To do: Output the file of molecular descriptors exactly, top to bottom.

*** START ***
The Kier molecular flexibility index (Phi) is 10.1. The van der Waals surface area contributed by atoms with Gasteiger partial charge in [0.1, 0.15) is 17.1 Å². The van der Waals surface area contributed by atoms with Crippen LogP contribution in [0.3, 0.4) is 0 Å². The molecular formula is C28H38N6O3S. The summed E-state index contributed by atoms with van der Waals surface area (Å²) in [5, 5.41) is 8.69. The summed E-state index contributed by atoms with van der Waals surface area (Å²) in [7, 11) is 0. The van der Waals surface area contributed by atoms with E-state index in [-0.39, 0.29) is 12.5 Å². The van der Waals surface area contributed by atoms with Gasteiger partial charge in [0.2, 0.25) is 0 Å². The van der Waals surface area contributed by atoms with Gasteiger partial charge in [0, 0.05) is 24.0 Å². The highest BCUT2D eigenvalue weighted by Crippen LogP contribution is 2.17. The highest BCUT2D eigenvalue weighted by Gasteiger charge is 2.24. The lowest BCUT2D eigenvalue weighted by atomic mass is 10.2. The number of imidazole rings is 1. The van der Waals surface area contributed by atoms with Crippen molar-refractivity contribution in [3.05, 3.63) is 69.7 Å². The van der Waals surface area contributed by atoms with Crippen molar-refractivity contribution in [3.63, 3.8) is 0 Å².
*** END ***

The Kier molecular flexibility index (Phi) is 10.1. The van der Waals surface area contributed by atoms with Gasteiger partial charge in [0.1, 0.15) is 17.1 Å². The van der Waals surface area contributed by atoms with Crippen LogP contribution in [0.3, 0.4) is 0 Å². The molecular formula is C28H38N6O3S. The summed E-state index contributed by atoms with van der Waals surface area (Å²) in [5, 5.41) is 8.69. The summed E-state index contributed by atoms with van der Waals surface area (Å²) in [7, 11) is 0. The van der Waals surface area contributed by atoms with E-state index in [-0.39, 0.29) is 12.5 Å². The van der Waals surface area contributed by atoms with Gasteiger partial charge in [0.2, 0.25) is 0 Å². The van der Waals surface area contributed by atoms with Gasteiger partial charge in [0, 0.05) is 24.0 Å². The highest BCUT2D eigenvalue weighted by Crippen LogP contribution is 2.17. The highest BCUT2D eigenvalue weighted by Gasteiger charge is 2.24. The lowest BCUT2D eigenvalue weighted by atomic mass is 10.2. The number of imidazole rings is 1. The van der Waals surface area contributed by atoms with Crippen molar-refractivity contribution in [3.05, 3.63) is 69.7 Å². The van der Waals surface area contributed by atoms with Crippen molar-refractivity contribution in [3.63, 3.8) is 0 Å².